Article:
In a week when Kenya should be discussing how to finally lift its three-month lockdown that has grounded the economy and cut jobs, the Treasury and Parliament are locked in unnecessary shadow boxing.
Much to the chagrin of Parliament’s Budget and Appropriations Committee (BAC), the Treasury wants to hive off Sh1.5 billion for the purchase of testing kits and chemical reagents from the Sh3 billion that MPs had ring-fenced for referral hospitals.
BAC has also rejected attempts to move Sh300 million from the hospitals’ funds for purchase of face masks to vulnerable groups and a further Sh700 million to the Kenya Medical Training College, an isolation centre.
For the budget of testing kits and chemical reagents, the BAC’s position has been hardened by the fact that the Kenya Medical Supplies Authority (Kemsa), the procuring entity, is on the crosshairs of the anti-graft agency. The Ethics and Anti-Corruption Commission has been investigating claims that Kemsa had procured substandard reagents and personal protective equipment (PPE) for health workers.
It therefore goes without saying that the concerns raised by BAC are genuine and must be handled conclusively. But it should be first things first. The current lockdown is set to lapse on July 6 and President Uhuru Kenyatta has said the country’s level of preparedness will determine whether or not he opts for extension of the restrictions.
Among the World Health Organisation-prescribed basics, an improved population testing and a reliable network for tracing Covid-19 cases are imperative before the lockdown can be lifted. Kenya, with a population of 47 million had tested just 165,196 samples by Sunday. Given that shortage of testing kits and chemical reagents form part of the reasons Kenya has experienced slow testing, the turf wars between the National Treasury and Parliament are uncalled for.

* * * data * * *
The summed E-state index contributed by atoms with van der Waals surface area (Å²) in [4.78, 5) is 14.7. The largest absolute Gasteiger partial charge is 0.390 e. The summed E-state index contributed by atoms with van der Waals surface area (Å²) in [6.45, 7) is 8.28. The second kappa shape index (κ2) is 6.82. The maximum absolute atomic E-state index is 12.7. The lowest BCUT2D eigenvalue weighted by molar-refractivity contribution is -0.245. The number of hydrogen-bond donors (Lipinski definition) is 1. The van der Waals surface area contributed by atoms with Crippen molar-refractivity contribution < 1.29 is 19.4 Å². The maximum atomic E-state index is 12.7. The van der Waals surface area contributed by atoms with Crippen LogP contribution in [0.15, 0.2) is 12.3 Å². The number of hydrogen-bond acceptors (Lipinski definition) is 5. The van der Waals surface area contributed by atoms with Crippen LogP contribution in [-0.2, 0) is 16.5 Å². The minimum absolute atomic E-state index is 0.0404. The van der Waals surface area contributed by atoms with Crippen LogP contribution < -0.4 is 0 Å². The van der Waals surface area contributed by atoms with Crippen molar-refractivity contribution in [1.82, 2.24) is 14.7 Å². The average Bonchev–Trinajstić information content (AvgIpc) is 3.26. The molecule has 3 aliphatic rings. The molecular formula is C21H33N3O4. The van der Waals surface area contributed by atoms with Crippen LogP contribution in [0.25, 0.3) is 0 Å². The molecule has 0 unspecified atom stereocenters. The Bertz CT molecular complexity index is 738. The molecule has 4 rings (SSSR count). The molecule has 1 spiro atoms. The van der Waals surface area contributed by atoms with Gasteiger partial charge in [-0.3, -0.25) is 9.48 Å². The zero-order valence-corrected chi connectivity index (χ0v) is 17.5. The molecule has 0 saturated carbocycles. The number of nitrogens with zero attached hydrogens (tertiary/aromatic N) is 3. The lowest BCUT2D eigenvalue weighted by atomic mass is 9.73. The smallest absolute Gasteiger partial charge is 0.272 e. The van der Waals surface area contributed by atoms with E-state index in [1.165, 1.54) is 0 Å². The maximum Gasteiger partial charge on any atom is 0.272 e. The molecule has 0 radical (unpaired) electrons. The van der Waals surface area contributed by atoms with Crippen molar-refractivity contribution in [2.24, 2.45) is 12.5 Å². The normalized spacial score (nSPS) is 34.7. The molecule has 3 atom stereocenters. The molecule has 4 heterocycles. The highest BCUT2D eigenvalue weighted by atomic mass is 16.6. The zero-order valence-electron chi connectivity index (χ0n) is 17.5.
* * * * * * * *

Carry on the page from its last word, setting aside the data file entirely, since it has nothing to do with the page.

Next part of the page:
We agree with MPs that the referral hospitals urgently need cash ring-fenced in the Budget to boost the country’s Covid-19 preparedness. That said, it is also acknowledged that the Treasury needs money to ensure the country has sufficient kits. In short, the hospitals require money but the country must also boost its testing capacity, fund its isolation facilities and buy adequate face masks to vulnerable groups. As such, government institutions must find a way in which they can both walk and chew gum. That’s the only way we can be prepared to deal with an increase in the number of infections should the economy be re-opened.